We design fast algorithms for repeatedly sampling from strongly Rayleigh distributions, which include as special cases random spanning tree distributions and determinantal point processes. For a graph $G=(V, E)$, we show how to approximately sample uniformly random spanning trees from $G$ in $\widetilde{O}(\lvert V\rvert)$\footnote{Throughout, $\widetilde{O}(\cdot)$ hides polylogarithmic factors in $n$.} time per sample after an initial $\widetilde{O}(\lvert E\rvert)$ time preprocessing. This is the first nearlylinear runtime in the output size, which is clearly optimal. For a determinantal point process on $k$sized subsets of a ground set of $n$ elements, defined via an $n\times n$ kernel matrix, we show how to approximately sample in $\widetilde{O}(k^\omega)$ time after an initial $\widetilde{O}(nk^{\omega1})$ time preprocessing, where $\omega<2.372864$ is the matrix multiplication exponent. The time to compute just the weight of the output set is simply $\simeq k^\omega$, a natural barrier that suggests our runtime might be optimal for determinantal point processes as well. As a corollary, we even improve the state of the art for obtaining a single sample from a determinantal point process, from the prior runtime of $\widetilde{O}(\min\{nk^2, n^\omega\})$ to $\widetilde{O}(nk^{\omega1})$.
In our main technical result, we achieve the optimal limit on domain sparsification for strongly Rayleigh distributions. In domain sparsification, sampling from a distribution $\mu$ on $\binom{[n]}{k}$ is reduced to sampling from related distributions on $\binom{[t]}{k}$ for $t\ll n$. We show that for strongly Rayleigh distributions, the domain size can be reduced to nearly linear in the output size $t=\widetilde{O}(k)$, improving the state of the art from $t= \widetilde{O}(k^2)$ for general strongly Rayleigh distributions and the more specialized $t=\widetilde{O}(k^{1.5})$ for spanning tree distributions. Our reduction involves sampling from $\widetilde{O}(1)$ domainsparsified distributions, all of which can be produced efficiently assuming approximate overestimates for marginals of $\mu$ are known and stored in a convenient data structure. Having access to marginals is the discrete analog of having access to the mean and covariance of a continuous distribution, or equivalently knowing ``isotropy'' for the distribution, the key behind optimal samplers in the continuous setting based on the famous KannanLov\'aszSimonovits (KLS) conjecture. We view our result as analogous in spirit to the KLS conjecture and its consequences for sampling, but rather for discrete strongly Rayleigh measures.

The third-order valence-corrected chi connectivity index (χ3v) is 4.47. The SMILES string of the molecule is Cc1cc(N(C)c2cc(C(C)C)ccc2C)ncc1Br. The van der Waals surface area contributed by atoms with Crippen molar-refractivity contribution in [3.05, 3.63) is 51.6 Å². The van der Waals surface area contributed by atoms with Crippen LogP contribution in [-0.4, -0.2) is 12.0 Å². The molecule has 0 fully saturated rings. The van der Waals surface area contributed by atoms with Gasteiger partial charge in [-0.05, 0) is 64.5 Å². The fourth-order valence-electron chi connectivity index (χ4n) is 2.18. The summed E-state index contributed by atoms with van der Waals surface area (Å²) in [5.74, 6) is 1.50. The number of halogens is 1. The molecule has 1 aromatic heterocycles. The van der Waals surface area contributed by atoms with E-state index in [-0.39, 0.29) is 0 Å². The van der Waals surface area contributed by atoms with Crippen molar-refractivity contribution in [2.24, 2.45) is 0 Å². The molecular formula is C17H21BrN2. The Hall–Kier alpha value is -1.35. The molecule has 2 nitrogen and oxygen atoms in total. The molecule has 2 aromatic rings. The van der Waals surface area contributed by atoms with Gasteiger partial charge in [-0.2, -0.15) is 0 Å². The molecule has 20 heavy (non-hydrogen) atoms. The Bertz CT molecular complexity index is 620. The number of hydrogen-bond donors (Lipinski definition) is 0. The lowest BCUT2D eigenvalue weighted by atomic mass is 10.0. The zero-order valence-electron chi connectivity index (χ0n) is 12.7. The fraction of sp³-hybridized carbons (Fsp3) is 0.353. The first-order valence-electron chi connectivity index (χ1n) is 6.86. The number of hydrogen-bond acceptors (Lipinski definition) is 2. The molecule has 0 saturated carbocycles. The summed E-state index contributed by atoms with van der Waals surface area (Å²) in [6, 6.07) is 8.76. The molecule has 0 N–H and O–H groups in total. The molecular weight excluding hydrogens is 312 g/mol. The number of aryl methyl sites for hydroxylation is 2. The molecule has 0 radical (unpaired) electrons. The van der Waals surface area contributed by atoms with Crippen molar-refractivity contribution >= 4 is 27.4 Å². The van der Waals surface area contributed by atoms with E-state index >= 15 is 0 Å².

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Parallel Discrete Sampling via Continuous Walks
We develop a framework for sampling from discrete distributions $\mu$ on the hypercube $\{\pm 1\}^n$ by sampling from continuous distributions supported on $\mathbb{R}^n$ obtained by convolution with spherical Gaussians. We show that for wellstudied families of discrete distributions $\mu$, convolving $\mu$ with Gaussians yields wellconditioned logconcave distributions, as long as the variance of the Gaussian is above an $O(1)$ threshold. We then reduce the task of sampling from $\mu$ to sampling from Gaussianconvolved distributions. Our reduction is based on a stochastic process widely studied under different names: backward diffusion in diffusion models, and stochastic localization. We discretize this process in a novel way that allows for high accuracy and parallelism.
As our main application, we resolve open questions Anari, Hu, Saberi, and Schild raised on the parallel sampling of distributions that admit parallel counting. We show that determinantal point processes can be sampled via RNC algorithms, that is in time $\log(n)^{O(1)}$ using $n^{O(1)}$ processors. For a wider class of distributions, we show our framework yields QuasiRNC sampling, i.e., $\log(n)^{O(1)}$ time using $n^{O(\log n)}$ processors. This wider class includes nonsymmetric determinantal point processes and random Eulerian tours in digraphs, the latter nearly resolving another open question raised by prior work. Of potentially independent interest, we introduce and study a notion of smoothness for discrete distributions that we call transport stability, which we use to control the propagation of error in our framework. Additionally, we connect transport stability to constructions of optimally mixing local random walks and concentration inequalities.
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 Award ID(s):
 2045354
 NSFPAR ID:
 10488668
 Publisher / Repository:
 ACM
 Date Published:
 ISBN:
 9781450399135
 Page Range / eLocation ID:
 103 to 116
 Format(s):
 Medium: X
 Location:
 Orlando FL USA
 Sponsoring Org:
 National Science Foundation
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